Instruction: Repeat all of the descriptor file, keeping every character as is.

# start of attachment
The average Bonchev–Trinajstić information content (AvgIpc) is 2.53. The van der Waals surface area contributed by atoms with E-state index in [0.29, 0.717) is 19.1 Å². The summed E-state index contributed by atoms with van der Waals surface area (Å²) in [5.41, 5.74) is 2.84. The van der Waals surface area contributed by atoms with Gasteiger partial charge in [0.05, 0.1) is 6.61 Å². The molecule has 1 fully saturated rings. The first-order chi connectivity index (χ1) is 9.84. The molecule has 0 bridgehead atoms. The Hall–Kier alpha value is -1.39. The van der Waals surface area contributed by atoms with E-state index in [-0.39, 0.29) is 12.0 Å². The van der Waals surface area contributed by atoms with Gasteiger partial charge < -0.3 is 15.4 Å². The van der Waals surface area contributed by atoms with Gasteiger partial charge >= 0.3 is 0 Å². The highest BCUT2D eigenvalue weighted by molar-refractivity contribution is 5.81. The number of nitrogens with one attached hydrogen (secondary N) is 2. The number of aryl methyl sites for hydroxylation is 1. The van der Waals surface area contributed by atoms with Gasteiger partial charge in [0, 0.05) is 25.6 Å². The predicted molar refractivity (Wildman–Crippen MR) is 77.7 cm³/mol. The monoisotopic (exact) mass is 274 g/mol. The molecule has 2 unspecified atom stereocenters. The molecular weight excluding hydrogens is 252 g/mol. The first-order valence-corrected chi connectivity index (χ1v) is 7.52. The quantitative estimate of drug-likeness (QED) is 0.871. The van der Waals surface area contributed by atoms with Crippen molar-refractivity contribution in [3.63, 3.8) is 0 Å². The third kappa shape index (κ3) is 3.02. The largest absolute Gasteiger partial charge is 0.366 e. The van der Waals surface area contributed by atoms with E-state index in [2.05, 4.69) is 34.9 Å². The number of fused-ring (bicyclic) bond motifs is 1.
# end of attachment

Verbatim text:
The average Bonchev–Trinajstić information content (AvgIpc) is 2.53. The van der Waals surface area contributed by atoms with E-state index in [0.29, 0.717) is 19.1 Å². The summed E-state index contributed by atoms with van der Waals surface area (Å²) in [5.41, 5.74) is 2.84. The van der Waals surface area contributed by atoms with Gasteiger partial charge in [0.05, 0.1) is 6.61 Å². The molecule has 1 fully saturated rings. The first-order chi connectivity index (χ1) is 9.84. The molecule has 0 bridgehead atoms. The Hall–Kier alpha value is -1.39. The van der Waals surface area contributed by atoms with E-state index in [-0.39, 0.29) is 12.0 Å². The van der Waals surface area contributed by atoms with Gasteiger partial charge < -0.3 is 15.4 Å². The van der Waals surface area contributed by atoms with Gasteiger partial charge >= 0.3 is 0 Å². The highest BCUT2D eigenvalue weighted by molar-refractivity contribution is 5.81. The number of nitrogens with one attached hydrogen (secondary N) is 2. The number of aryl methyl sites for hydroxylation is 1. The van der Waals surface area contributed by atoms with Gasteiger partial charge in [0, 0.05) is 25.6 Å². The predicted molar refractivity (Wildman–Crippen MR) is 77.7 cm³/mol. The monoisotopic (exact) mass is 274 g/mol. The molecule has 2 unspecified atom stereocenters. The molecular weight excluding hydrogens is 252 g/mol. The first-order valence-corrected chi connectivity index (χ1v) is 7.52. The quantitative estimate of drug-likeness (QED) is 0.871. The van der Waals surface area contributed by atoms with Crippen molar-refractivity contribution in [3.63, 3.8) is 0 Å². The third kappa shape index (κ3) is 3.02. The largest absolute Gasteiger partial charge is 0.366 e. The van der Waals surface area contributed by atoms with E-state index in [2.05, 4.69) is 34.9 Å². The number of fused-ring (bicyclic) bond motifs is 1.